Keep your shirt on Zac – we'd all be better for it

I consider the sexualisation of Mr Efron's body to be the mirror of Page 3

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Somewhere out there, wherever things went before there was an internet, a mere mote in the eye of scandal, smaller even than the baby moon that’s just been discovered running rings around Saturn, perhaps at the back of someone’s drawer or pasted into an ancient journal of the heart, creased, faded, but I fear still identifiable, is a photograph of me without a shirt. I am wearing a pair of those prickly bathing trunks that men and boys were forced into in the early 1950s, made of elasticated Brillo pad, and I have my fists up like Joey Maxim, light heavyweight champion of the world. After his retirement Joey Maxim became a stand-up comedian, as I might become after mine. But I knew nothing of that at the time I posed bare-chested, trying to look menacing. I just wanted to be light heavyweight champion of the world.

Believe that and you’ll believe anything. In fact, I wanted to be a novelist and literary critic, as would be obvious from the photograph, were you to see it, which I hope to God you never do. I was 10 when it was taken, at a holiday camp near Morecambe, and had been forced to adopt the pose by my father who I reckoned could have been light heavyweight champion of the world had his heart been stronger. Why he couldn’t see that I had no such ambition, that I felt humiliated to be photographed without a shirt, I have never understood. He was not without his own prudishness in such matters as swearing, but he couldn’t sympathise with mine in the matter of exposing my chest. But I still believe today what I believed then: clothes maketh the man.

This reminiscence of delicate feeling is prompted by a story concerning Zac Efron, someone of whom I don’t expect my readers to have heard. Me neither, but research tell me he stars in films made for schoolgirls, goes to the gym, and has just had his shirt ripped off at the MTV Movie Awards.

Given that Efron was at the awards to receive a prize for Best Shirtless Performance, you would expect him to have come prepared to lose his shirt again. A little powdering and plucking, or whatever you do to look like that, must surely have gone on. He did, though, tweet a thank-you afterwards to the person who unbuttoned him, a young woman called Rita Ora, of whom we also haven’t heard, saying he didn’t know whether he could have done it on his own, by which – since we must assume he has no difficulty unbuttoning his own shirt – he could only have meant brazenly baring what was underneath it. A confession that suggests he is not without a consciousness of modesty at least.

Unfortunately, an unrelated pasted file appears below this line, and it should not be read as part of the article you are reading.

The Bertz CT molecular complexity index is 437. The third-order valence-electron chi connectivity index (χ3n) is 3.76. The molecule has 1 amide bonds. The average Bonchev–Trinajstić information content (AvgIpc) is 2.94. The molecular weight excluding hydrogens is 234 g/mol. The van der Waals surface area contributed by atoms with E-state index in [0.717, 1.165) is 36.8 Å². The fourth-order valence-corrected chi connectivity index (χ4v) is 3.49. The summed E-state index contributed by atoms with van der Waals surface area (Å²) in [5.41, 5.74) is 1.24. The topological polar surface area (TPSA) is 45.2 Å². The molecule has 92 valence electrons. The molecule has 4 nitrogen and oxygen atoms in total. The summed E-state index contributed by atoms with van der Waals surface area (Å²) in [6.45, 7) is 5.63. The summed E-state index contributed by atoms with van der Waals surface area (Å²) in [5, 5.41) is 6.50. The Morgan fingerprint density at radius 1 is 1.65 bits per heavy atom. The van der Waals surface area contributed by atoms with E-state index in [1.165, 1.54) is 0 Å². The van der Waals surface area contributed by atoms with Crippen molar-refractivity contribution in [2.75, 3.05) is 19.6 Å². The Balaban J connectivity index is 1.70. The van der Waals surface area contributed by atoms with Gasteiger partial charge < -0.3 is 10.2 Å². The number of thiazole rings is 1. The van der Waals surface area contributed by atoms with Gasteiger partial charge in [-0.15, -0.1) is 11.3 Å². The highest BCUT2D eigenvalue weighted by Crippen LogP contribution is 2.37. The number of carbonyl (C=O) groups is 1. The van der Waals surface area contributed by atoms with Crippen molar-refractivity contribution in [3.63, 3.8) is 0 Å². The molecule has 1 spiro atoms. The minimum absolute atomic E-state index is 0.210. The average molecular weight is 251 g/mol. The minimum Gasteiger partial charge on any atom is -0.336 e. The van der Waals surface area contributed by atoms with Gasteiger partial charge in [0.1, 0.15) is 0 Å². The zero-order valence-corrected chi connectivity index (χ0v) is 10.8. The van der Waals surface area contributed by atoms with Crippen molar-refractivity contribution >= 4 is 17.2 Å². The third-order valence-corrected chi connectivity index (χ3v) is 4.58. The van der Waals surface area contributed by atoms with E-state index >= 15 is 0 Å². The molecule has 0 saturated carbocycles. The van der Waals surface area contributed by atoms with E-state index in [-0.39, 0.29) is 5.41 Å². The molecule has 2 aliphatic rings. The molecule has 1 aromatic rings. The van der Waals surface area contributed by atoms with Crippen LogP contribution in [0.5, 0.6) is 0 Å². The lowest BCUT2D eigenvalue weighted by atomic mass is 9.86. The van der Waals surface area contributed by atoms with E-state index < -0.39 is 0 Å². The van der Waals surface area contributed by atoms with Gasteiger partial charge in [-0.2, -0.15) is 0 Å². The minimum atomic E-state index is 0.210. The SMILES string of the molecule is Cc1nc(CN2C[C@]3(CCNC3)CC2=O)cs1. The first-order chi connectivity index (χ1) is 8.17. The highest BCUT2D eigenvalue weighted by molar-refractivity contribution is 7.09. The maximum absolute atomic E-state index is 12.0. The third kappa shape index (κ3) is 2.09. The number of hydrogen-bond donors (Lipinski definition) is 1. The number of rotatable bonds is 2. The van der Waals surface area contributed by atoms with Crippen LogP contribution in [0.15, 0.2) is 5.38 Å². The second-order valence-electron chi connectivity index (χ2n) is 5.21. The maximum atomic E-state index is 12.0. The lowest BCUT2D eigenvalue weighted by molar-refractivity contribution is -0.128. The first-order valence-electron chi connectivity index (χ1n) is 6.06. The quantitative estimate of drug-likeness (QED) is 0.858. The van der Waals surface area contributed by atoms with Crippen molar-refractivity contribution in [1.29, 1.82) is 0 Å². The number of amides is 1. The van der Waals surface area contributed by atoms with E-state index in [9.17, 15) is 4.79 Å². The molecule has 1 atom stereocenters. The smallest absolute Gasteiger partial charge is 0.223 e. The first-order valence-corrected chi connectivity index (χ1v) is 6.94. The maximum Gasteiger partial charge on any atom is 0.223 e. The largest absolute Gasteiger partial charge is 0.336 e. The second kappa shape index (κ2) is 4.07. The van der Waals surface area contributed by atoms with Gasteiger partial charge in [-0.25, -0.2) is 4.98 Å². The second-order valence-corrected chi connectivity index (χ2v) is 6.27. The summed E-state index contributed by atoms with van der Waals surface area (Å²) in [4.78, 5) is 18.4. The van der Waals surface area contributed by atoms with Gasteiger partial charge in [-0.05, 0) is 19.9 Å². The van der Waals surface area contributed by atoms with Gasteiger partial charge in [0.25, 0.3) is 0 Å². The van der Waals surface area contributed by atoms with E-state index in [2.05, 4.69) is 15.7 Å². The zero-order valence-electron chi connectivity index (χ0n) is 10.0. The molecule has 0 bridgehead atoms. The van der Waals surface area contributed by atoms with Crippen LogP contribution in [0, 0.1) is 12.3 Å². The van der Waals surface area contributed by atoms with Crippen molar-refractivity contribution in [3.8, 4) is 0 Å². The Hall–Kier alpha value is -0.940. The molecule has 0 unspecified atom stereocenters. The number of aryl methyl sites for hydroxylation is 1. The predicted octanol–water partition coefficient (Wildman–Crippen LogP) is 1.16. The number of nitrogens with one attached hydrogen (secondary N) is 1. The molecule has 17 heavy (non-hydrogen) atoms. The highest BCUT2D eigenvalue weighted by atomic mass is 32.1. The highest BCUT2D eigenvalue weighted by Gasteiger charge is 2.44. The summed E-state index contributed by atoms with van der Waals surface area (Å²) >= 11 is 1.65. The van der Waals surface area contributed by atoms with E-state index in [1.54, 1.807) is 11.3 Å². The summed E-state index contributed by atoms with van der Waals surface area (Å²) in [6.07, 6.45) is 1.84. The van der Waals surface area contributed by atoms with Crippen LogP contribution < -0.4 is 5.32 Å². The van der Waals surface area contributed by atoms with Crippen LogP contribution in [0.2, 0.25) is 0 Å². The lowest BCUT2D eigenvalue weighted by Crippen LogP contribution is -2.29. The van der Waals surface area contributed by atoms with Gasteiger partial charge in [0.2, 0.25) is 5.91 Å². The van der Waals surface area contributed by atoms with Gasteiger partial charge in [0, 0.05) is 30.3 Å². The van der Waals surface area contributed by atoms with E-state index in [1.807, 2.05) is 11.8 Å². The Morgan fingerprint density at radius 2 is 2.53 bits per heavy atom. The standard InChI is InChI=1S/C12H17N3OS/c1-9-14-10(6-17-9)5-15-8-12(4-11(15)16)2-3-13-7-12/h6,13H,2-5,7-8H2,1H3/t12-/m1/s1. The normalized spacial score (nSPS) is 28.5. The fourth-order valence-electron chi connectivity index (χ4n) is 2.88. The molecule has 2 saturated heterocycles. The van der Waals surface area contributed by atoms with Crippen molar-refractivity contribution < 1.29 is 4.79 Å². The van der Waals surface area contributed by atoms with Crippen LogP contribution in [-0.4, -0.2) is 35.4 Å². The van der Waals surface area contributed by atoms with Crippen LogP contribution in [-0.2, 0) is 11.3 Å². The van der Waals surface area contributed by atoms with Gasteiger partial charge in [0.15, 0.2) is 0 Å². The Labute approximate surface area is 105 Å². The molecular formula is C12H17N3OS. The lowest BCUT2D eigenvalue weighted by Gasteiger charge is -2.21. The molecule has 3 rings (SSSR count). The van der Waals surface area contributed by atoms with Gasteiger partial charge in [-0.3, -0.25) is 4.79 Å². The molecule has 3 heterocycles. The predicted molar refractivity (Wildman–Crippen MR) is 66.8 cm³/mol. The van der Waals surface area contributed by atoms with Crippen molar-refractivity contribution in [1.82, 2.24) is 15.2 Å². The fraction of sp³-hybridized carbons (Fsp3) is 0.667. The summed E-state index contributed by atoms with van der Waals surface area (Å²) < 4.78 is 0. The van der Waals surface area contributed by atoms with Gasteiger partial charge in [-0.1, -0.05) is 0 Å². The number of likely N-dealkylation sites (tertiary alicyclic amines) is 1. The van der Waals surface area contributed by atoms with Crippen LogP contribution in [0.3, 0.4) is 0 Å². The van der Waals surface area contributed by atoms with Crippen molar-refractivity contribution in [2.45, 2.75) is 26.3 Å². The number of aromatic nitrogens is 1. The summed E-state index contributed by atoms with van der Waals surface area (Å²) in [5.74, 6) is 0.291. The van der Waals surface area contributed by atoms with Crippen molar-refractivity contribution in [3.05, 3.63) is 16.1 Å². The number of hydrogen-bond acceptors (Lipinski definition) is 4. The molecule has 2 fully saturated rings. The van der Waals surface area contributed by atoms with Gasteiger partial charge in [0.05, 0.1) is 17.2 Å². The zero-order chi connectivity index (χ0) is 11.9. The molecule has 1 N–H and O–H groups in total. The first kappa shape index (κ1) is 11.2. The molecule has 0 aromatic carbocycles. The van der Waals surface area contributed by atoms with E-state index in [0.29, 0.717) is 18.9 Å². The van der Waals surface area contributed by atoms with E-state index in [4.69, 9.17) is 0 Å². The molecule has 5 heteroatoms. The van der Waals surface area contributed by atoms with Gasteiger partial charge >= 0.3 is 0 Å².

If I now introduce the name of Cyril Smith it is not to encourage readers to imagine him without his shirt. But there is no escaping the issue of sexual abuse at the moment, whether it’s some public figure being charged, or some other public figure exonerated, and innocent or guilty, accused or accuser, it would seem that we are all being called to account in the matter of sexism and the abuse of power, what we mean by such terms, how much responsibility we bear for the seedy atmosphere of contemporary life.

Called in by Newsnight last week to address the hair-raising claim made by a UN investigator that sexism in the UK is worse than in other places, three highly intelligent women calmly discussed the sexualisation of women, from exploitation, to denigration, to harassment, to bullying, to rape, agreeing that while some of the UN investigator’s findings were more pertinent than others, it was right nonetheless to talk about a continuum that linked small infractions of common decency to significant manifestations of contempt, denials of opportunity and acts of violence. It is easy to deride the continuum argument. Matters of apparent insignificance at the one end – things we think we should laugh off if we are good sports – and murderousness at the other. A woman playfully ripping off a man’s shirt here, and Cyril Smith brutalising children there. Come on!

Something, however, is seriously amiss, and we don’t get far discussing what it is, how it has come about, or how to intervene, if we refuse to accept that causes accrete, that the tone of society determines our actions within it, that the lives we allow to be held cheap in the name of a bit of fun one day are lives we might be prepared to hold cheap in far more serious circumstances the next. Maybe monsters like Jimmy Savile and Cyril Smith create themselves. But are we certain we know why they thrive when they do? And what subtle signals of allowance and even encouragement we might be sending them?

To be clear: I am not using the sexualisation of Zac Efron’s body to discredit those who complain about the sexualisation of women’s. On the contrary, I consider the one to be the mirror image of the other. The Page 3 girl pinned on a workshop door degrades all parties to its being there: the inanely objectified girl and those who inanely ogle her. And we should not discount the coarsening effects of inanity itself. To trivialise is also to dishonour. Dumb also degrades. Similarly degraded and inane, anyway, are the girls who shout “phwoar” the minute a boy, a man, a Chippendale, a birthday stripper, undoes a button. I know the argument. It’s irony: women enjoying being the ones who do the gawping for a change. “How do you like it when you’re at the receiving end, boys?” But we’ve had years of that now. If the reversal of roles was intended to liberate and empower women, then where’s the evidence it has?

Someone might have a better idea – and that won’t include any of the forms of purdah favoured by male societies still frozen in neolithic terror of women – but until I hear it here’s my recommendation. Let’s all keep our shirts on for a bit.

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